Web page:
If you subscribe to our email list, you might have read our comments regarding a recent article, “How to Master Email” discussing the risks posed by email in the workplace, despite the advantages of ‘e-discovery’ and permanent correspondence logging. You might find these email ‘best practices’ will save you time and money, increase your productivity, and even improve conversational clarity. A good ole’ fashioned phone call hasn’t gone out of style.
1. The “three email” rule – often people email each other to death…email should be used to support clear communication. If after the third email the parties are still going back and forth and the issue is not resolved we are strongly encouraging a “good ole fashioned” phone call…
2. Proofread your email carefully before you hit “send”. While useful, spell check is not a panacea and can frequently miss words that will change the meaning of your whole email. Errors in spelling, grammar and punctuation can damage your personal and your firm’s credibility, as well as dramatically alter the meaning of the document.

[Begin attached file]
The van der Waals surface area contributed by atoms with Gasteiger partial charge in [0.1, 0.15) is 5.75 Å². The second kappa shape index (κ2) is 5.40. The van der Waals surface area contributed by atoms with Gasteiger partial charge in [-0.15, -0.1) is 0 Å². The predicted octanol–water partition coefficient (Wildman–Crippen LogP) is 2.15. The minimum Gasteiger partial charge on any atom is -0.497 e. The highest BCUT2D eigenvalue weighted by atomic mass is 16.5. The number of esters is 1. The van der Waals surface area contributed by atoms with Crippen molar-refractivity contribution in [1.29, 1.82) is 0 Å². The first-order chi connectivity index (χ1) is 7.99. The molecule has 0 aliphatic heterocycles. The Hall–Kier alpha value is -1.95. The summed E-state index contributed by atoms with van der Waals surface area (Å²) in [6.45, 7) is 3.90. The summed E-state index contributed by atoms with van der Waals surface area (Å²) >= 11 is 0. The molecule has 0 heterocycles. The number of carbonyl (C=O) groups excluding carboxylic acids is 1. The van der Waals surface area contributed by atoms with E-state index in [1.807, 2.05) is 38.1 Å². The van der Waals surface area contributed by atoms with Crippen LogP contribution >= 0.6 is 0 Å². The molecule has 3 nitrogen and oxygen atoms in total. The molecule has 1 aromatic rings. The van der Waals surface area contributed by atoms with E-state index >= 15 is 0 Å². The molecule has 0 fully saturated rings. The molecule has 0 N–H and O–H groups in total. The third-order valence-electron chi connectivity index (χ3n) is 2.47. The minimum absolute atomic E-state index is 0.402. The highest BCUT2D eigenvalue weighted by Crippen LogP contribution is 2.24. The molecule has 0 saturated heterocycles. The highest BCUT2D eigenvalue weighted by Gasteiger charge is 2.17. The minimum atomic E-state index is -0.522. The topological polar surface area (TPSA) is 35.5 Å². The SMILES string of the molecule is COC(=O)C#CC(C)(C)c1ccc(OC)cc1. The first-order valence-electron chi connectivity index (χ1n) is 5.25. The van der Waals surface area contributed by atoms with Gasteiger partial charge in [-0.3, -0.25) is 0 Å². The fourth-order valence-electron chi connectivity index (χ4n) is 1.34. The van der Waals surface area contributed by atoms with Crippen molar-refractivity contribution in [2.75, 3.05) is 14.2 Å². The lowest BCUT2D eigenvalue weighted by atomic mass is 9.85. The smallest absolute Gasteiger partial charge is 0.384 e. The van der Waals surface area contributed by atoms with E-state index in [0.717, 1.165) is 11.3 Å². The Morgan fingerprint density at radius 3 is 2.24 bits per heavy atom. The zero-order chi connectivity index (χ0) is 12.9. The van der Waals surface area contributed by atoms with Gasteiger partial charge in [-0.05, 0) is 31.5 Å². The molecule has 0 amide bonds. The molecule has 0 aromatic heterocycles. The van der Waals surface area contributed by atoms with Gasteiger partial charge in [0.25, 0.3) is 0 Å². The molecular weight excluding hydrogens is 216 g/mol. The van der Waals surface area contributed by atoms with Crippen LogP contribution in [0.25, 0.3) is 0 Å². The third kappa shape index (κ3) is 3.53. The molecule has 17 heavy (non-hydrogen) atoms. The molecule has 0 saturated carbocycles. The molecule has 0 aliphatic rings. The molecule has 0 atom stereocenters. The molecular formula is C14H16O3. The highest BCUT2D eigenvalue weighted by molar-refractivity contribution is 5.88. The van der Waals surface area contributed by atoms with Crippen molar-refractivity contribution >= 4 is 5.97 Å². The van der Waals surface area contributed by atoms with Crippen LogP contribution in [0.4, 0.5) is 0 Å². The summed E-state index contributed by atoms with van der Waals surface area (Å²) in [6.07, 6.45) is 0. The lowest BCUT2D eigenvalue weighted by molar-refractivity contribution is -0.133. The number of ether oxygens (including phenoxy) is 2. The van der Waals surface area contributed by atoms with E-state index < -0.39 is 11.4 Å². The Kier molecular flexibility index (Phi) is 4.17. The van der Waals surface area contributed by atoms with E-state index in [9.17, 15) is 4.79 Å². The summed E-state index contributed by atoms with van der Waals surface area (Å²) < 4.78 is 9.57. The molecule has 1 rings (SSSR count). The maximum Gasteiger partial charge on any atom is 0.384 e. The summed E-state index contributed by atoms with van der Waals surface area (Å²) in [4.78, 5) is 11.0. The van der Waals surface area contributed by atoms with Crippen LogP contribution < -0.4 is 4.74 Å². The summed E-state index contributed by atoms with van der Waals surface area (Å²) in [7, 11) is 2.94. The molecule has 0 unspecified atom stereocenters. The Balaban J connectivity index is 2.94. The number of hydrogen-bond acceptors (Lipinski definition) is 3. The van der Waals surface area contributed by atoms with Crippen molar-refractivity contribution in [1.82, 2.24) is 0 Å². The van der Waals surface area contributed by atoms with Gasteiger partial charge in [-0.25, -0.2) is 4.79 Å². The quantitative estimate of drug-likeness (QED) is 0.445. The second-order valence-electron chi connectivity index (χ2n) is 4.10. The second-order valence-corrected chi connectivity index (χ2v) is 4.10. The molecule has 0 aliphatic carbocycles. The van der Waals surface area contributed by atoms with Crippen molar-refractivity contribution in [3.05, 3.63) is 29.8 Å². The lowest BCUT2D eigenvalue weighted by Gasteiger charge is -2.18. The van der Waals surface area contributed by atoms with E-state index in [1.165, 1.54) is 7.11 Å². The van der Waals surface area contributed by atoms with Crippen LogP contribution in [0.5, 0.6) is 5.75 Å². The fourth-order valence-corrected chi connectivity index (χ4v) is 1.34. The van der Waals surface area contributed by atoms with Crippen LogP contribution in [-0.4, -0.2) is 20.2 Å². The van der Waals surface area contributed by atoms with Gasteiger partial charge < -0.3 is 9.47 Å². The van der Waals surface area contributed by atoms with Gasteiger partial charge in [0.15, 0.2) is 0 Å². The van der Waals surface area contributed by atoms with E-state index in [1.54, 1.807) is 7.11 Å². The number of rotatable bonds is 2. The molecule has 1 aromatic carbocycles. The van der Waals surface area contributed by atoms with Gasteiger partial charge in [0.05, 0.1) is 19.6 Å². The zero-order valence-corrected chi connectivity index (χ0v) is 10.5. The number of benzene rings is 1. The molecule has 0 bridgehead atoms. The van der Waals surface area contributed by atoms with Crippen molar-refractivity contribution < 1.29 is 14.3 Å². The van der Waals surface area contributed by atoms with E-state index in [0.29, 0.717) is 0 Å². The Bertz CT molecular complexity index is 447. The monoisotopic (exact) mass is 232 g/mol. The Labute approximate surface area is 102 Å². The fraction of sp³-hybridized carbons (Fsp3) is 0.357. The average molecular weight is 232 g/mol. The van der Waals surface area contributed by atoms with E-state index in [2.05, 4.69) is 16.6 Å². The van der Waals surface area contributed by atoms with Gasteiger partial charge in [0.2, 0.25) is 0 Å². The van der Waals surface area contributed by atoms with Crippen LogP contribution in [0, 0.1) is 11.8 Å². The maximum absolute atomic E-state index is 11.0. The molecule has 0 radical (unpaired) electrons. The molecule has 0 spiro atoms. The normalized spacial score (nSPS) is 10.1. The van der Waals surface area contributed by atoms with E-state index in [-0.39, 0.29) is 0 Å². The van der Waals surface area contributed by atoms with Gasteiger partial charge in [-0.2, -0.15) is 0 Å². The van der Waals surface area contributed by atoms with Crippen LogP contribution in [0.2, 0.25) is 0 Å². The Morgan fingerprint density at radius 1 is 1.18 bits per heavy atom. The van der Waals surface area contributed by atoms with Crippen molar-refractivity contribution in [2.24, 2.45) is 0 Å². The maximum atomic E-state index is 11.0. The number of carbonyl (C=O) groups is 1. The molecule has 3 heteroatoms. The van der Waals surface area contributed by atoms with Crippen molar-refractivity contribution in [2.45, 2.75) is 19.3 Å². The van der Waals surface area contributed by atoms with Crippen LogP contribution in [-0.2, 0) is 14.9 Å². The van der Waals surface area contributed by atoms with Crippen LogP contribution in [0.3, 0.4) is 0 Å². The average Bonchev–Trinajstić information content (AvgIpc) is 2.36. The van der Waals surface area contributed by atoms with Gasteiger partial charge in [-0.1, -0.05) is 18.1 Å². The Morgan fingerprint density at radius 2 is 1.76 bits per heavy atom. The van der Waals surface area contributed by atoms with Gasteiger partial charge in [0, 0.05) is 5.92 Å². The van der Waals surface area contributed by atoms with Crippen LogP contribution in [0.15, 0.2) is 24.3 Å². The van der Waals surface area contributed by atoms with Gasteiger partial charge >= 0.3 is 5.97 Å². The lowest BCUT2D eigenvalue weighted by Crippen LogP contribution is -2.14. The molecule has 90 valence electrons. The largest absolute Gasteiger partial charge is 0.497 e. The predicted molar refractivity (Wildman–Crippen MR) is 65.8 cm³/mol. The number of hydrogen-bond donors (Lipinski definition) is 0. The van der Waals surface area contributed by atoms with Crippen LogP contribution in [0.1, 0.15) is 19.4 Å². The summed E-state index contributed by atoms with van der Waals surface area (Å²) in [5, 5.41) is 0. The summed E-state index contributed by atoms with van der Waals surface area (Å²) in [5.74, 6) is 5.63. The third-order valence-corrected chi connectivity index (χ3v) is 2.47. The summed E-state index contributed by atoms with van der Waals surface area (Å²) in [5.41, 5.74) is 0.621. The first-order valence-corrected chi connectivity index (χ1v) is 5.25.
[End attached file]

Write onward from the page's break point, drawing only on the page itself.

3. Don’t interrupt what you are working on to check your email. The article in Executive Travel magazine quotes BBC news who said that workers distracted by email suffer a fall in IQ more than twice of that found in marijuana smokers. Immediately answer only those emails that are truly urgent and you will see improvement in your productivity and the quality of your work.
4. Do not leave the subject line blank – many people delete subject-less emails. Email recipients often decide which email to open first by reading the subject line, so make sure the subject of your email is reflective of the purpose and point of the email.
So next time you feel like the emails will never end, remember you can help cut through the tedious back and forth, one sentence responses and be clear, concise and stay productive!
If you need more information on any of the topics covered in this blog, or need help with any risk related issues please contact Albert Sica, Managing Principal, at 732.395.4251 or firstname.lastname@example.org.